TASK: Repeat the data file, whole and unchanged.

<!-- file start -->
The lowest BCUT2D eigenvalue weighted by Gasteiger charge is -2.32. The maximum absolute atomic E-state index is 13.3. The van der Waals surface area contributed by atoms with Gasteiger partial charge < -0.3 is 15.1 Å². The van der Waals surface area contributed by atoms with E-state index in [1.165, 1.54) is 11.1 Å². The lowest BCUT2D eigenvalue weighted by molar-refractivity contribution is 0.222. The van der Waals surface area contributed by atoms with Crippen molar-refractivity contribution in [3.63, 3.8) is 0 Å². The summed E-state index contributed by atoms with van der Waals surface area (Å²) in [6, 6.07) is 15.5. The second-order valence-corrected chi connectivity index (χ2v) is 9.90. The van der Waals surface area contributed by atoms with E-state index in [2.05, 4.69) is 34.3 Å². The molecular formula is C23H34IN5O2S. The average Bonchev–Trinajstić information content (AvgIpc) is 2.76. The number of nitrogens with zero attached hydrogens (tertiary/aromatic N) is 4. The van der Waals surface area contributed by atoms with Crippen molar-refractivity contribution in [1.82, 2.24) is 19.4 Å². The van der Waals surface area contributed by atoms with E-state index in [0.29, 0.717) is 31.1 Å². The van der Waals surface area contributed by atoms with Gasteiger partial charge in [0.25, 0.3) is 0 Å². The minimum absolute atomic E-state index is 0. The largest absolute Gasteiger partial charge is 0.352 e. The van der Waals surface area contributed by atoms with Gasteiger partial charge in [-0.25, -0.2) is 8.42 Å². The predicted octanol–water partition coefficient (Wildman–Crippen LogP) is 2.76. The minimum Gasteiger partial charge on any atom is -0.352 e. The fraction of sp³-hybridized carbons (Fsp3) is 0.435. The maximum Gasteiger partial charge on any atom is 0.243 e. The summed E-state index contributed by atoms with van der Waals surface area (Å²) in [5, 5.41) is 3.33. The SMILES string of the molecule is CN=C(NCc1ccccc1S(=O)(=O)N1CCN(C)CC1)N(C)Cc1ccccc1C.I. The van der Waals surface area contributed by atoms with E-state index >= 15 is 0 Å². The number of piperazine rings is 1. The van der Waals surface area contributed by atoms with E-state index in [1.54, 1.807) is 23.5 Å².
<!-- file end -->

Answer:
The lowest BCUT2D eigenvalue weighted by Gasteiger charge is -2.32. The maximum absolute atomic E-state index is 13.3. The van der Waals surface area contributed by atoms with Gasteiger partial charge < -0.3 is 15.1 Å². The van der Waals surface area contributed by atoms with E-state index in [1.165, 1.54) is 11.1 Å². The lowest BCUT2D eigenvalue weighted by molar-refractivity contribution is 0.222. The van der Waals surface area contributed by atoms with Crippen molar-refractivity contribution in [3.63, 3.8) is 0 Å². The summed E-state index contributed by atoms with van der Waals surface area (Å²) in [6, 6.07) is 15.5. The second-order valence-corrected chi connectivity index (χ2v) is 9.90. The van der Waals surface area contributed by atoms with E-state index in [2.05, 4.69) is 34.3 Å². The molecular formula is C23H34IN5O2S. The average Bonchev–Trinajstić information content (AvgIpc) is 2.76. The number of nitrogens with zero attached hydrogens (tertiary/aromatic N) is 4. The van der Waals surface area contributed by atoms with Crippen molar-refractivity contribution in [1.82, 2.24) is 19.4 Å². The van der Waals surface area contributed by atoms with E-state index in [0.29, 0.717) is 31.1 Å². The van der Waals surface area contributed by atoms with Gasteiger partial charge in [0.25, 0.3) is 0 Å². The minimum absolute atomic E-state index is 0. The largest absolute Gasteiger partial charge is 0.352 e. The van der Waals surface area contributed by atoms with Gasteiger partial charge in [-0.25, -0.2) is 8.42 Å². The predicted octanol–water partition coefficient (Wildman–Crippen LogP) is 2.76. The minimum Gasteiger partial charge on any atom is -0.352 e. The fraction of sp³-hybridized carbons (Fsp3) is 0.435. The maximum Gasteiger partial charge on any atom is 0.243 e. The summed E-state index contributed by atoms with van der Waals surface area (Å²) in [5, 5.41) is 3.33. The SMILES string of the molecule is CN=C(NCc1ccccc1S(=O)(=O)N1CCN(C)CC1)N(C)Cc1ccccc1C.I. The van der Waals surface area contributed by atoms with E-state index >= 15 is 0 Å². The number of piperazine rings is 1. The van der Waals surface area contributed by atoms with E-state index in [1.54, 1.807) is 23.5 Å².